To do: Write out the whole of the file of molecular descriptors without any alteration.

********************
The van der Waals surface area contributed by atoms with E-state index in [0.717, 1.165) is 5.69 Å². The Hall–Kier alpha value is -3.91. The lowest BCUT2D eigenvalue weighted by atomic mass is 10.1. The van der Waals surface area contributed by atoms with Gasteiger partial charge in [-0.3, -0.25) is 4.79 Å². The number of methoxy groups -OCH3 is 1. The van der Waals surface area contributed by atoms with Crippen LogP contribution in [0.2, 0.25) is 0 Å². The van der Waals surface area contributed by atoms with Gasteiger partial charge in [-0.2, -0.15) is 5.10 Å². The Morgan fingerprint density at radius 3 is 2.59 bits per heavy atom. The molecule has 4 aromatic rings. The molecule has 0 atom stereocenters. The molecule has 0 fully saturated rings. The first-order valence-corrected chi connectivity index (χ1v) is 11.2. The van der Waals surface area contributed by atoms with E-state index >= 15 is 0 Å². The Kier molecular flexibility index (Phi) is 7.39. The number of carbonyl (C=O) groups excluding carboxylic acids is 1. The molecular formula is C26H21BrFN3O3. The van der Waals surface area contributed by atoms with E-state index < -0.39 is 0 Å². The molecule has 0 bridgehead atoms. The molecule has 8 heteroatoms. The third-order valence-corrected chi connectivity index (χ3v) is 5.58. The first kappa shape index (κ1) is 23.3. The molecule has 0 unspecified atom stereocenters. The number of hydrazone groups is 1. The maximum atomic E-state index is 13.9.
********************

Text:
The van der Waals surface area contributed by atoms with E-state index in [0.717, 1.165) is 5.69 Å². The Hall–Kier alpha value is -3.91. The lowest BCUT2D eigenvalue weighted by atomic mass is 10.1. The van der Waals surface area contributed by atoms with Gasteiger partial charge in [-0.3, -0.25) is 4.79 Å². The number of methoxy groups -OCH3 is 1. The van der Waals surface area contributed by atoms with Crippen LogP contribution in [0.2, 0.25) is 0 Å². The van der Waals surface area contributed by atoms with Gasteiger partial charge in [-0.2, -0.15) is 5.10 Å². The Morgan fingerprint density at radius 3 is 2.59 bits per heavy atom. The molecule has 4 aromatic rings. The molecule has 0 atom stereocenters. The molecule has 0 fully saturated rings. The first-order valence-corrected chi connectivity index (χ1v) is 11.2. The van der Waals surface area contributed by atoms with E-state index >= 15 is 0 Å². The Kier molecular flexibility index (Phi) is 7.39. The number of carbonyl (C=O) groups excluding carboxylic acids is 1. The molecular formula is C26H21BrFN3O3. The van der Waals surface area contributed by atoms with E-state index < -0.39 is 0 Å². The molecule has 0 bridgehead atoms. The molecule has 8 heteroatoms. The third-order valence-corrected chi connectivity index (χ3v) is 5.58. The first kappa shape index (κ1) is 23.3. The molecule has 0 unspecified atom stereocenters. The number of hydrazone groups is 1. The maximum atomic E-state index is 13.9.